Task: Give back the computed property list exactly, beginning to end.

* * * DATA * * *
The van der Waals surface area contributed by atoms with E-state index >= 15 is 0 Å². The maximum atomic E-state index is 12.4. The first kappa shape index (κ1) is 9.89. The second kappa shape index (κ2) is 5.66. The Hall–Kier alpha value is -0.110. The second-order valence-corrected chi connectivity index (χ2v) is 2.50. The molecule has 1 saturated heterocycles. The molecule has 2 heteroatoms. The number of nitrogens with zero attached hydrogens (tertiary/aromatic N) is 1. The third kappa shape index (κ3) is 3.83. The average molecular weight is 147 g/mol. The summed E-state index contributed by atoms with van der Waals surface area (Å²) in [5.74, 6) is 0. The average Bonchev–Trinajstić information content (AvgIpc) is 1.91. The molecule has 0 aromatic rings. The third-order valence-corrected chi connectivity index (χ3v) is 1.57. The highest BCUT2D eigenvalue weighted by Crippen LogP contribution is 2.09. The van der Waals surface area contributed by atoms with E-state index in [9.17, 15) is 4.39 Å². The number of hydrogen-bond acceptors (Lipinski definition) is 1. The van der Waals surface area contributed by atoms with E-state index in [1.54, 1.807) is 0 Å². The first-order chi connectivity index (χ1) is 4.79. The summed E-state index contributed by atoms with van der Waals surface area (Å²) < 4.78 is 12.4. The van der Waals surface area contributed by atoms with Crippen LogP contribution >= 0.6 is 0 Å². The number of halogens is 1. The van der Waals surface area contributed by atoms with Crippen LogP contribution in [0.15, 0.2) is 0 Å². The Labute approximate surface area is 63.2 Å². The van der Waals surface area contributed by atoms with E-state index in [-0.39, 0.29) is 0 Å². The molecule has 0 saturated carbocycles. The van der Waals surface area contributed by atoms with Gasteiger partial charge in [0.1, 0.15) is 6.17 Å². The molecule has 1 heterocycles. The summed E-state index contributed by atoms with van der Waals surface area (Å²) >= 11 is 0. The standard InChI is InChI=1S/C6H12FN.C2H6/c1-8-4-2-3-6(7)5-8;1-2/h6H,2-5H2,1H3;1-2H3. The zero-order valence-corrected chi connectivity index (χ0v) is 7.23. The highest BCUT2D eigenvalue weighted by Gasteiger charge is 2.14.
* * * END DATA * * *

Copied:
The van der Waals surface area contributed by atoms with E-state index >= 15 is 0 Å². The maximum atomic E-state index is 12.4. The first kappa shape index (κ1) is 9.89. The second kappa shape index (κ2) is 5.66. The Hall–Kier alpha value is -0.110. The second-order valence-corrected chi connectivity index (χ2v) is 2.50. The molecule has 1 saturated heterocycles. The molecule has 2 heteroatoms. The number of nitrogens with zero attached hydrogens (tertiary/aromatic N) is 1. The third kappa shape index (κ3) is 3.83. The average molecular weight is 147 g/mol. The summed E-state index contributed by atoms with van der Waals surface area (Å²) in [5.74, 6) is 0. The average Bonchev–Trinajstić information content (AvgIpc) is 1.91. The molecule has 0 aromatic rings. The third-order valence-corrected chi connectivity index (χ3v) is 1.57. The highest BCUT2D eigenvalue weighted by Crippen LogP contribution is 2.09. The van der Waals surface area contributed by atoms with E-state index in [9.17, 15) is 4.39 Å². The number of hydrogen-bond acceptors (Lipinski definition) is 1. The van der Waals surface area contributed by atoms with E-state index in [1.54, 1.807) is 0 Å². The first-order chi connectivity index (χ1) is 4.79. The summed E-state index contributed by atoms with van der Waals surface area (Å²) < 4.78 is 12.4. The van der Waals surface area contributed by atoms with Crippen LogP contribution >= 0.6 is 0 Å². The number of halogens is 1. The van der Waals surface area contributed by atoms with Crippen LogP contribution in [0.15, 0.2) is 0 Å². The Labute approximate surface area is 63.2 Å². The van der Waals surface area contributed by atoms with E-state index in [-0.39, 0.29) is 0 Å². The molecule has 0 saturated carbocycles. The van der Waals surface area contributed by atoms with Gasteiger partial charge in [0.1, 0.15) is 6.17 Å². The molecule has 1 heterocycles. The summed E-state index contributed by atoms with van der Waals surface area (Å²) >= 11 is 0. The standard InChI is InChI=1S/C6H12FN.C2H6/c1-8-4-2-3-6(7)5-8;1-2/h6H,2-5H2,1H3;1-2H3. The zero-order valence-corrected chi connectivity index (χ0v) is 7.23. The highest BCUT2D eigenvalue weighted by Gasteiger charge is 2.14.